Background: Prior to joining Exim Bank, Mr. Harmon spent 38 years as an investment banker at Wertheim & Co., an international investment bank which in 1986 partnered with Schroders plc (U.K.) to form Wertheim Schroder & Co. Mr. Harmon served as Chairman and CEO of Wertheim Schroder for 10 years. As Chairman and CEO of the Exim Bank, Mr. Harmon focused the Bank's attention on maximizing support for exporters and changing the Bank to maintain the competitive position of U.S. exporters in the world marketplace. Mr. Harmon led the Bank's Africa initiative, increasing support for exports to sub-Saharan Africa from $50 million in 1998 to nearly $1 billion in year 2000. During his tenure, Mr. Harmon encouraged the establishment of new approaches to assist and attract exporters such as financing in local currency, lending to subsovereign entities and making the Bank more responsive to its clients. After heading the Ex-Im bank, Mr. Harmon returned to investment banking to advise and assist developing world countries and U.S. companies to expand in international markets. Mr. Harmon is the chairman of the Commission on Capital Flows to Africa, a ten year strategy for increasing capital flow to Africa.

"It is a document of which I am proud, because it offers a comprehensive and bold strategy to accelerate Africa's growth and integration into the global economy. This goal, if achieved, will benefit not only millions of African men and women but also, in many respects, the people of the United States".

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CORPS Fellowship Information Session

When: Tuesday, February 10, 2004, 1:30 p.m. - 3:00 p.m.
Where: Columbia Business School, 327 Uris Hall.

The CORPS Fellowship Program provides a financial subsidy to MBA students doing summer internships in the nonprofit and public sectors. The CORPS enables MBA students to contribute financial, analytical and management skills to social sector organizations that otherwise could not afford to hire them.

The information session will cover the application process, including eligibility, selection criteria, and hints for identifying a quality nonprofit internship. Please RSVP to Carolyn Champ at [email protected]

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Merck & Co: Corporations and Corporate Social Responsibility

When: Thursday, February 5, 2004, 5:00 p.m.
Where: Columbia Business School, 307 Uris Hall.

Event presented by:
Linda M. Distlerath, Ph.D., J.D.
Vice President, Global Health Policy
Merck & Co., Inc.

Dr. Linda Distlerath is Vice President, Global Health Policy for Merck & Co., Inc. based in Whitehouse Station, NJ. The Global Health Policy group serves to leverage Merck's role in global health, building upon strategic philanthropic initiatives such as the Mectizan Donation Program, the African Comprehensive HIV/AIDS Partnerships in Botswana, vaccine donation programs and other health, public policy and educational programs supported by Merck's leadership, expertise and resources worldwide. As head of Global Health Policy, Linda plays a key role in facilitating relationship-building on behalf of Merck with public and private sectors partners in the development and implementation of public health and educational programs. Linda also provides strategic direction in the development and advocacy of public policy to achieve Merck's key global health goals in alignment with business and philanthropic objectives.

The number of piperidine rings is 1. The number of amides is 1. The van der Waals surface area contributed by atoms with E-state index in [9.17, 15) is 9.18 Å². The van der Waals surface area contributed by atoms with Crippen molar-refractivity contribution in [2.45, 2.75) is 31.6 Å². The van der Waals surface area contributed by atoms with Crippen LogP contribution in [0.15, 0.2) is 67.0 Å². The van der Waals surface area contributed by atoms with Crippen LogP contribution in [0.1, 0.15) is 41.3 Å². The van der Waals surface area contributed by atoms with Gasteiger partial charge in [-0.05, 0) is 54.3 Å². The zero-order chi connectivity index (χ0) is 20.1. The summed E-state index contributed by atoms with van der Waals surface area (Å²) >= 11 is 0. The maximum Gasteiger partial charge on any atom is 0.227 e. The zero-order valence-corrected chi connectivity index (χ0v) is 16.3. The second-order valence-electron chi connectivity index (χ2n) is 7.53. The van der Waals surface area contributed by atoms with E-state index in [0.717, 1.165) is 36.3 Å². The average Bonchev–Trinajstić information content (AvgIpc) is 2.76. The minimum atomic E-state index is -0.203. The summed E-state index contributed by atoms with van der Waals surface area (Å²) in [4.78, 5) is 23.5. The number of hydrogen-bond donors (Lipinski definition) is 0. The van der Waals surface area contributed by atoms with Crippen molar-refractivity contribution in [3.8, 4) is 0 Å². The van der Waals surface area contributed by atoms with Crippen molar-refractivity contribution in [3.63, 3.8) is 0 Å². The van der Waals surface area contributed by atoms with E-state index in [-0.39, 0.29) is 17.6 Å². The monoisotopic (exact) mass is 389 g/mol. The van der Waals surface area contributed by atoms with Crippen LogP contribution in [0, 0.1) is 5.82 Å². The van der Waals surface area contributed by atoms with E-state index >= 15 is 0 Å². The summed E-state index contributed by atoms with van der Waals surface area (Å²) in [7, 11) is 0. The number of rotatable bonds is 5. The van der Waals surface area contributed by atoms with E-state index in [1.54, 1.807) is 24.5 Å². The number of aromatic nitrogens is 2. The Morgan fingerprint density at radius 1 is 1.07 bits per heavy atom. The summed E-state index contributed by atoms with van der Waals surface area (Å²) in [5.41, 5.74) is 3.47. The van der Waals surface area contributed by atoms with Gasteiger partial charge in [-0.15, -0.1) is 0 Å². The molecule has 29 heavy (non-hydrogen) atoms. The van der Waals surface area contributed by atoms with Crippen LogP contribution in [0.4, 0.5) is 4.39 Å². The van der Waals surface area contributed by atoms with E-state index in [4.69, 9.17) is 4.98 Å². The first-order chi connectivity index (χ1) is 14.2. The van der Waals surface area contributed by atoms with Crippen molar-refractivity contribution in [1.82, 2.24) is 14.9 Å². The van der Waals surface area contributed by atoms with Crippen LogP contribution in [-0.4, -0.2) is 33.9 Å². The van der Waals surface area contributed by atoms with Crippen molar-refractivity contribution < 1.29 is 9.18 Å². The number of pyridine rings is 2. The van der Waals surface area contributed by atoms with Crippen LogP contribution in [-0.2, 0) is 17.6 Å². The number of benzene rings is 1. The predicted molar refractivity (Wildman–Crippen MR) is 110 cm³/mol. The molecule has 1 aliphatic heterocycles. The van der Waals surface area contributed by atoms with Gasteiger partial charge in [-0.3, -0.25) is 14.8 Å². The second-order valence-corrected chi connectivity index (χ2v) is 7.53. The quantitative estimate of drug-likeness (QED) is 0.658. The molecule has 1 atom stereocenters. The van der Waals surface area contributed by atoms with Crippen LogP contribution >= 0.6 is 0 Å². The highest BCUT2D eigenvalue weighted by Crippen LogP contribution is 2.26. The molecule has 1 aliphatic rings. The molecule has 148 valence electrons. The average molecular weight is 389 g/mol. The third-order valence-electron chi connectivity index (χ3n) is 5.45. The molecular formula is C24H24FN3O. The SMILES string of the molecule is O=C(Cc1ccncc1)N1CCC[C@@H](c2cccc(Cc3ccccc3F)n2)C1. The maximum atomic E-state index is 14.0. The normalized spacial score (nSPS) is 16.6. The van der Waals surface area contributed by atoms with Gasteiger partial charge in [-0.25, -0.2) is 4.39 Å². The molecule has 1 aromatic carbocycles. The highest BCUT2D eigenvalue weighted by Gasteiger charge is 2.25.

Linda joined the Merck Research Laboratories in 1984 as a clinical research associate, and in 1989 moved to Public Affairs, where she held positions of Executive Director for Public Affairs for the Merck Research Laboratories, Executive Director of Public Policy and most recently, Vice President of Public Affairs.

Linda holds a BS in Medical Technology from the University of Michigan and a Ph.D. in toxicology/environmental health from the University of Cincinnati, and completed a post-doctoral fellowship in biochemistry at Vanderbilt University. She also holds a JD degree from Rutgers Law School-Newark. Linda is a member of the Council on Foreign Relations and a trustee for the Committee for Economic Development, the Africa America Institute, the African Comprehensive HIV/AIDS Partnerships, Inc., and Project HOPE.

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Socially Responsible Investing
featuring Frank Dixon, Managing Director, Innovest Strategic Value Advisors

When: Thursday, February 5, 2004, 1:30 p.m. - 3:00 p.m.
Where: Columbia Business School, 330 Uris Hall.

Innovest Strategic Value Advisors is an internationally recognized investment research and advisory firm specializing in analyzing companies' performance on environmental, social, and strategic governance issues, with a particular focus on their impact on competitiveness, profitability, and share price performance.

Founded in 1995 with the mission of identifying non-traditional sources of risk and value potential for investors, the firm currently has over US $1 billion under direct sub-advisory mandates with partners including ABN-AMRO, Mellon Capital, Brown Brothers Harriman, T. Rowe Price, and Credit Lyonnais. Innovest also provides custom portfolio analysis and research to leading fund managers including Schroders, State Street Global Advisors, and Rockefeller & Co. Innovest's institutional clients include two of the largest pension funds in the world ¿ CalPERS (USA) and ABP (Netherlands). In addition, the firm provides research and strategic advice to senior executives of Global Fortune 500 industrial companies.